Feds eyeing Philly's new "Mob Wife"

INSTAGRAM Alicia DiMichele (left) hopes her role on "Mob Wives" will be a "cautionary tale" for women everywhere, according to her lawyer.
INSTAGRAM Alicia DiMichele (left) hopes her role on "Mob Wives" will be a "cautionary tale" for women everywhere, according to her lawyer.
Posted: October 16, 2013

BACK IN JANUARY, South Jersey fashionista Alicia DiMichele sounded as if she wanted no part of a Philadelphia spin-off of VH1's "Mob Wives" - even though the hit reality show had reached out to her several times.

"I'm a mother of three kids," DiMichele told the Daily News at the time. "I just don't want to be portrayed as something I'm not."

But DiMichele - a rather attractive mom who happens to be married to a jailed New York mob associate - must have had a change of heart. She subsequently signed a contract to do "Mob Wives." Cameras have been following her in New York, South Philly and Las Vegas.

Now the feds might want in on the action.

Prosecutors in Brooklyn are asking a judge to have DiMichele's financial status reevaluated to determine whether she has the cash to pay a fine as part of her punishment for helping her husband, Edward "Tall Guy" Garofalo Jr., embezzle union funds from a trucking company they ran.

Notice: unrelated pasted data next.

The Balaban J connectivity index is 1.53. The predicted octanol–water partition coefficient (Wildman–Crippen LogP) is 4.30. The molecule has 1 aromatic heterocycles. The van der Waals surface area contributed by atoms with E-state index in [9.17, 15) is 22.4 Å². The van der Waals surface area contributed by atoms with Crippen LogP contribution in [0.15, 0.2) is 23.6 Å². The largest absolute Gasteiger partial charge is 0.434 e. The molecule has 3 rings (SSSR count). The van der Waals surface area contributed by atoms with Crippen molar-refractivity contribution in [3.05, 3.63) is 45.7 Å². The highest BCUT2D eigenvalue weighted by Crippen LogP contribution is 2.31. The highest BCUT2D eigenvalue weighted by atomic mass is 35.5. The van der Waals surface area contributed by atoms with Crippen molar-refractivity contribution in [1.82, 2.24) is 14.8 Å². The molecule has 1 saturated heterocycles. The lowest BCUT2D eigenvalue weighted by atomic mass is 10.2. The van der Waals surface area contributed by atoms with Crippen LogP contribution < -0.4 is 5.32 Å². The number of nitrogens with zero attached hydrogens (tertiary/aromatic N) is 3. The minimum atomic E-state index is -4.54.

DiMichele, 40, who owns Addiction Boutique, with locations in Cherry Hill and at 12th Street and Passyunk Avenue, has been posting Instagram pics with "Mob Wives" stars, but her lawyer says she isn't profiting from her jailed husband's connections to the Colombo crime family, as prosecutors might suspect.

"They don't quite understand the story line that's being developed through her, which is not what they think," said attorney Steve Zissou (who said he's a huge Bill Murray fan, by the way, but there's no connection to his character in the Wes Anderson film "The Life Aquatic with Steve Zissou").

"It's not a glorification of mob life. It's actually how a housewife, a mother of three kids from South Jersey, had her life almost completely destroyed by her husband's association with an organized-crime family," Zissou said. "It's more of a cautionary tale, of 'Watch out, this can happen to you.' It's only under those conditions that she agreed to do the show."

The feds are asking probation officials to look into DiMichele's finances, simply because it appears that she has more money now, not because of how she got it, according to a law-enforcement source.

"It happens to be in this interesting way," the source said of "Mob Wives."

VH1 officials could not be reached for comment yesterday.

DiMichele, whose sentencing is scheduled for Friday in federal court in Brooklyn but will likely be postponed, sees the reality show as a potential silver lining to her family's legal troubles, her lawyer said.

"She hopes by doing this to be an inspiration to her kids and other women out there," Zissou said. "To not give up, fight back and claw your way back."

- Staff writer Jason Nark

contributed to this report.


On Twitter: @wbender99

Blog: ph.ly/DailyDelco

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